We live in a world of nearly infinite, nearly free information. That includes financial information, commentary, journalism, and forecasts. Among this clutter, it can be very hard to decide what deserves attention, what’s worthwhile, and what to believe.
Print, television, and Internet journalism thrives on readers and viewers. In a media landscape that is so crowded, being sensible, useful, and accurate is often boring. Boring is bad for traffic, and bad for revenue. Strong incentives exist to make content (including financial content) exciting and entertaining, rather than valuable.
Similarly, in a marketplace that offers thousands of mutual funds, ETFs, hedge funds, private equity funds, and asset managers competing for “share of balance sheet,” their most urgent competition is for your attention.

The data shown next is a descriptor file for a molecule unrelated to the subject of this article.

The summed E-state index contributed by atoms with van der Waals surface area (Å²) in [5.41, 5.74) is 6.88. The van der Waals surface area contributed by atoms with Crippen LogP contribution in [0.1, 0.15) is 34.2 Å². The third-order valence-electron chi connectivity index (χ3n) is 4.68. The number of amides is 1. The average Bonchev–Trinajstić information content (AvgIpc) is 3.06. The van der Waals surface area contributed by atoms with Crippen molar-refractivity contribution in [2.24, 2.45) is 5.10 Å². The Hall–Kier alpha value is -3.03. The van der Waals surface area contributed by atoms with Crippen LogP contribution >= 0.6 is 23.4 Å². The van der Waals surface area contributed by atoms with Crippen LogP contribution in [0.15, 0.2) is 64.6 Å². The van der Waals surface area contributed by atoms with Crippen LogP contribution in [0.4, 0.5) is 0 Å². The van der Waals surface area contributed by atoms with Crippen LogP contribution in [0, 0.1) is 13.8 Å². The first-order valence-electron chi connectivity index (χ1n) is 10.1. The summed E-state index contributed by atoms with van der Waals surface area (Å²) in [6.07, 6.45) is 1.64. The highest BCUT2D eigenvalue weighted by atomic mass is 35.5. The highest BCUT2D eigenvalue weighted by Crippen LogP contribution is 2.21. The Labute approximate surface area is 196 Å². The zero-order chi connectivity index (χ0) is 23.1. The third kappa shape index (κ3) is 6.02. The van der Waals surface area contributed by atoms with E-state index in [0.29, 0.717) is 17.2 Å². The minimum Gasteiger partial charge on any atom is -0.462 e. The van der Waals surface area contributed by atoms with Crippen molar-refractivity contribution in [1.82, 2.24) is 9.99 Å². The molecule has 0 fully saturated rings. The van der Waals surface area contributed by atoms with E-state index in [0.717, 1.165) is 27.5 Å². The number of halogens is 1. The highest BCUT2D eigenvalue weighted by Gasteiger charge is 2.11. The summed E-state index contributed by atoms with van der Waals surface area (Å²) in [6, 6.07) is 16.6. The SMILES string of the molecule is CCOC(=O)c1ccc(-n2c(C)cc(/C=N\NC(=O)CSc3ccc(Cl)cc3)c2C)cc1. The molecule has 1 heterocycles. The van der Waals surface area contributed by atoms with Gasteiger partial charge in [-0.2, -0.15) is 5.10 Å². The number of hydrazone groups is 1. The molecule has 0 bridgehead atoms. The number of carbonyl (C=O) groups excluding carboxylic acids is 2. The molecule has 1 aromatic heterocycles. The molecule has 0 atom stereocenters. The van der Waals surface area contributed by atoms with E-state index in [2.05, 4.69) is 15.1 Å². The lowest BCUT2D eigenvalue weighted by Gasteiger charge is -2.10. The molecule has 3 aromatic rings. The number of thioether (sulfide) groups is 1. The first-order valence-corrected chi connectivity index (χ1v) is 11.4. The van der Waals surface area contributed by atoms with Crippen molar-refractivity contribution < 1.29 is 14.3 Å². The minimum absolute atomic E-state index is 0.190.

Boring doesn’t grab attention.
So, strong incentives exist for all the competitors for your balance sheet to tell you a compelling story. Acknowledging that the future is uncertain is boring. Forecasting near-term massive upside in a particular asset class or near-term macroeconomic doom with an unwarranted degree of certainty is much more entertaining.
Discounting information written for the primary purpose of grabbing attention can help you manage the behavioral tendencies we all have, and make better decisions about your financial planning (and related aspects of estate planning).
The investment return forecasts made in a piece of financial commentary are a “tell” you can use to filter out information created to grab attention.
How might we think reasonably about forecasting investment returns, so as to distinguish reasonable forecasts from unreasonable ones? continue reading